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The Northern Yacht Club was founded in late 1824 by tea and tobacco barons as sailing for sport, leisure and fun rose in popularity among the wealthy. The club soon became one of the first of its kind to receive a royal charter.

Exclusive and elite, there were tight rules in place to ensure only the ‘right’ people could join in – including having at least a supersize 8-ton yacht.

“It was very snobby at the time,” Mr Reid continues. “You couldn’t just roll up and become a member.

“And if a club could get a royal patronage and a royal along to a regatta, it offered the chance for the members to hobnob.”

By the late 1800s, booming industry and wealth earned abroad meant there were plenty of Glasgow families keen to join one of the Clyde’s thriving yacht clubs.

The Royal Northern attracted enthusiasts from the shipbuilding industry such as William Burrell, whose art collection makes up the Burrell Collection, wealthy furniture makers Robert Wylie and William Lochhead, the Templeton carpet family and Paisley thread barons, the Clark family, who are said to have lavished vast fortunes on successive yachts.

“Glasgow was at its peak,” Mr Reid adds. “These families all knew each other, they had all this enormous wealth, they socialised together and they often married each other.”

Key date for their diaries was early July, when the Clyde Fortnight saw them decamp to their coastal villas for a series of regattas.

The biggest stir of all would be the arrival of royalty, and the king’s spectacular yacht, HMY Britannia.

Designed by Glasgow naval architect George Lennox Watson and built by D&W Henderson shipyard in Partick in 1893 for the then Prince of Wales – later Edward VII – the vessel was a jewel in the crown of British yachting, scooping a string of stunning race victories.

It would also represent the finest Scottish yacht building skills, placing Clyde expertise on the world map: even now, some Clyde yachts are still to be found sailing in the Mediterranean and further afield.


The Clyde regettas were spectacular affairs, adds Mr Reid, with scores of racing yachts pursued by countless other vessels packed with spectators.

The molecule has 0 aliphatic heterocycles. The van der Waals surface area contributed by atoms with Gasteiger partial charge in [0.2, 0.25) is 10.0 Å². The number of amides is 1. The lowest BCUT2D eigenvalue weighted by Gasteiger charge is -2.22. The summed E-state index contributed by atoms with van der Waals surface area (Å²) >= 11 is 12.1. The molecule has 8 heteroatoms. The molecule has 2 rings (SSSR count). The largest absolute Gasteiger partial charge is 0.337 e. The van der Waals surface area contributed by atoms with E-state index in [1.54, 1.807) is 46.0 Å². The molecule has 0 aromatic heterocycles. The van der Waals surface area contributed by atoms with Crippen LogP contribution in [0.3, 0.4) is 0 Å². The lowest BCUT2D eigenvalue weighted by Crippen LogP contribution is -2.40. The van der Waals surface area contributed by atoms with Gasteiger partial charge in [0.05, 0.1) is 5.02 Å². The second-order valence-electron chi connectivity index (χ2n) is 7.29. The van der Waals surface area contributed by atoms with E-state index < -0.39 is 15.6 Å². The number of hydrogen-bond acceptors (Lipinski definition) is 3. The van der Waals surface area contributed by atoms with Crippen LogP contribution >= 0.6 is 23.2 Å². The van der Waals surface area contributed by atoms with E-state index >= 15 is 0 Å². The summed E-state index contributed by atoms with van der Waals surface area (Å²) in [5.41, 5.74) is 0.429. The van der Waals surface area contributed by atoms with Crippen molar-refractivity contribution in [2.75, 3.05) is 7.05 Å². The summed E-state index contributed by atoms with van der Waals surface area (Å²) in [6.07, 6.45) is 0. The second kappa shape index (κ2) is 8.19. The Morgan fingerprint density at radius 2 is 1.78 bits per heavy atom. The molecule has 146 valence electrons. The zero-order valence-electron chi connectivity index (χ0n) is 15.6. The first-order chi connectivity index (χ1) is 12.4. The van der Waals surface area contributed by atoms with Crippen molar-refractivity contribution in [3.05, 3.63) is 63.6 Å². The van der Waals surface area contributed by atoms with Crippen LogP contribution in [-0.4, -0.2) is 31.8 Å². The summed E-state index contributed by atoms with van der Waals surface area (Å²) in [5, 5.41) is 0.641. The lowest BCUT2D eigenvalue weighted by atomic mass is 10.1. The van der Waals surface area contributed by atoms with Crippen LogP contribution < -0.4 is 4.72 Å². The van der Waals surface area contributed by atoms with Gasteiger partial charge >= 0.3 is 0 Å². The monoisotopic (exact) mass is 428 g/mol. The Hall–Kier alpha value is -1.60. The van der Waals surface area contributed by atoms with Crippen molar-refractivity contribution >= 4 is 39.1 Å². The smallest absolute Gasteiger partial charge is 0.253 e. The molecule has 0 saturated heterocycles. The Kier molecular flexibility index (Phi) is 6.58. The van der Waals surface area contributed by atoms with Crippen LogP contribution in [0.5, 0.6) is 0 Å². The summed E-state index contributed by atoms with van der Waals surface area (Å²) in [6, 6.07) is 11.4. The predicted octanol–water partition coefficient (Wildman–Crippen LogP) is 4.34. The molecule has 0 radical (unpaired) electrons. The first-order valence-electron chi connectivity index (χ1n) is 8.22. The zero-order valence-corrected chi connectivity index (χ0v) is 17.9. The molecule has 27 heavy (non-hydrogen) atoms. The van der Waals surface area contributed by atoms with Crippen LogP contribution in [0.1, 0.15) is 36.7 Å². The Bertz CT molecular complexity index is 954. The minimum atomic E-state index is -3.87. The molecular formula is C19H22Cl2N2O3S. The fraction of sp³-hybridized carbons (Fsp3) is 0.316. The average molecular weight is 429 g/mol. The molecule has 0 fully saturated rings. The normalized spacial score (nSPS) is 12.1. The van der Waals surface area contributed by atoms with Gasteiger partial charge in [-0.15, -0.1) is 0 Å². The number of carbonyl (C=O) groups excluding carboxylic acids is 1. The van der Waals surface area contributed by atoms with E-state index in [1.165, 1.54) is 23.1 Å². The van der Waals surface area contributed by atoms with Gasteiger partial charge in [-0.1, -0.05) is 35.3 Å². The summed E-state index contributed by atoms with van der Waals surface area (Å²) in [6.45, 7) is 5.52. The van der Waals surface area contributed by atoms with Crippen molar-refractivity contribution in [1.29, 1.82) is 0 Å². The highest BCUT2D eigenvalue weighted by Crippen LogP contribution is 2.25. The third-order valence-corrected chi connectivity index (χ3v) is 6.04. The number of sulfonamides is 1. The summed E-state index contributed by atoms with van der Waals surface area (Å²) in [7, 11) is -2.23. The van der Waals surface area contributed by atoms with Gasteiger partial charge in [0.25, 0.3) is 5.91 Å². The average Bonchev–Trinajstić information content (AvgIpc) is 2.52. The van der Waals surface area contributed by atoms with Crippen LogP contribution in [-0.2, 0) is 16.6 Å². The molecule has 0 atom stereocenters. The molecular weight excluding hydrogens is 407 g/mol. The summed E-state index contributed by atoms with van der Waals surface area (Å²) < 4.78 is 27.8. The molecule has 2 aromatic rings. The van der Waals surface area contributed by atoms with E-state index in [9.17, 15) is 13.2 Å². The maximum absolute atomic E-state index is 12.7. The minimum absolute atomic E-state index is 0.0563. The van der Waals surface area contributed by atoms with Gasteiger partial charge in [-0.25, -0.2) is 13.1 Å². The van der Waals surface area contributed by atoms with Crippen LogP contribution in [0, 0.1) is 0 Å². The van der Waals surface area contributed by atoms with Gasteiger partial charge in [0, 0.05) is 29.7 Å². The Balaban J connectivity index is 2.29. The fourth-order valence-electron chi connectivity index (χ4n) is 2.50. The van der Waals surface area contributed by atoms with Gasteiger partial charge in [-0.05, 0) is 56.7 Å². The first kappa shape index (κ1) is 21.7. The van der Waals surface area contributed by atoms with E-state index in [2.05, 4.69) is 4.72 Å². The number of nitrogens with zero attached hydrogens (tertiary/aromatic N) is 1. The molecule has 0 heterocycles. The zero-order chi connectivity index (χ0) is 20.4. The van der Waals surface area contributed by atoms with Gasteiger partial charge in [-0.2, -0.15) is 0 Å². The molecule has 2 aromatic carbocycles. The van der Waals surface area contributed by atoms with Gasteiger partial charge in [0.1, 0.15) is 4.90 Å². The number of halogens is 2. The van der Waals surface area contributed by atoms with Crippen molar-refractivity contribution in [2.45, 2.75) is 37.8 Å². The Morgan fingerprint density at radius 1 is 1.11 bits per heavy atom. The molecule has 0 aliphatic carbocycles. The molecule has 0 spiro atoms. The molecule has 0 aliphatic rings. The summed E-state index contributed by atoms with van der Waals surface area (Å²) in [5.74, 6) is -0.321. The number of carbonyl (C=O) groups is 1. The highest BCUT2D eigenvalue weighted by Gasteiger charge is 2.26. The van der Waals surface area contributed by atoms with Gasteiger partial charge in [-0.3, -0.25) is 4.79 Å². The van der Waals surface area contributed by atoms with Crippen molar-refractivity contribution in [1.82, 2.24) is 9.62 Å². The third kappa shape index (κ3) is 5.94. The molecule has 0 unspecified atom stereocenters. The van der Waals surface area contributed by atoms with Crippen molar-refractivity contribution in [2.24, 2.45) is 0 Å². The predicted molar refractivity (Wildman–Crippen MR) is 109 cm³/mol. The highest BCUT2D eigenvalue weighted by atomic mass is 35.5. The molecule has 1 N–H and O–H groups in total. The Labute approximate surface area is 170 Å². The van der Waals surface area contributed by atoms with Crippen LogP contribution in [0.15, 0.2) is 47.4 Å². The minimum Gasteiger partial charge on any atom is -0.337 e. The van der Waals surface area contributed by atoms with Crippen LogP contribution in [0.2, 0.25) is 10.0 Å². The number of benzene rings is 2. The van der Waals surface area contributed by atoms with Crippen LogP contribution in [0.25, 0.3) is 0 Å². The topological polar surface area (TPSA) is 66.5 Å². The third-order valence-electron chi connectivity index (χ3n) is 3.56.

“There were well over ten clubs and several royal clubs along the Clyde,” he adds.

“Steamers would be rented and packed with people to chase the yachts, and the coasts were lined with people at Rothesay and Hunters Quay at Dunoon.

“The Clyde Fortnight would be a hugely important event, yet there’s very little now to show it ever happened.”

The gradual slump in shipbuilding and loss of design and building skills plus the lure offered by easier international travel meant yachting on the Clyde faded.

One of the largest yacht clubs, the Royal Clyde, launched in 1856 for owners of smaller yachts and based in Dunoon, suffered due to its location, as the west coast passenger steamer services which it relied heavily upon drew to a halt.

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It eventually merged with the Royal Northern to form the Royal Northern and Clyde Yacht Club, while its grand clubhouse at Hunters Quay – paid for by just six of its wealthy members - became a hotel.

“Some yacht clubs disappeared entirely,” adds Mr Reid. “The big villas built by the wealthy yacht owners either crumbled or were broken up into flats.

“These days you wouldn’t know any of this existed unless you visited our clubhouse,” he adds.

“The club has a glorious past, just as Scotland had the best shipbuilders, some of the best designers and some of the best yachtsmen in the world. It all came together at the right time.

“It is such a fantastic area for sailing a yacht: on the right day I can’t imagine a better place in the world.”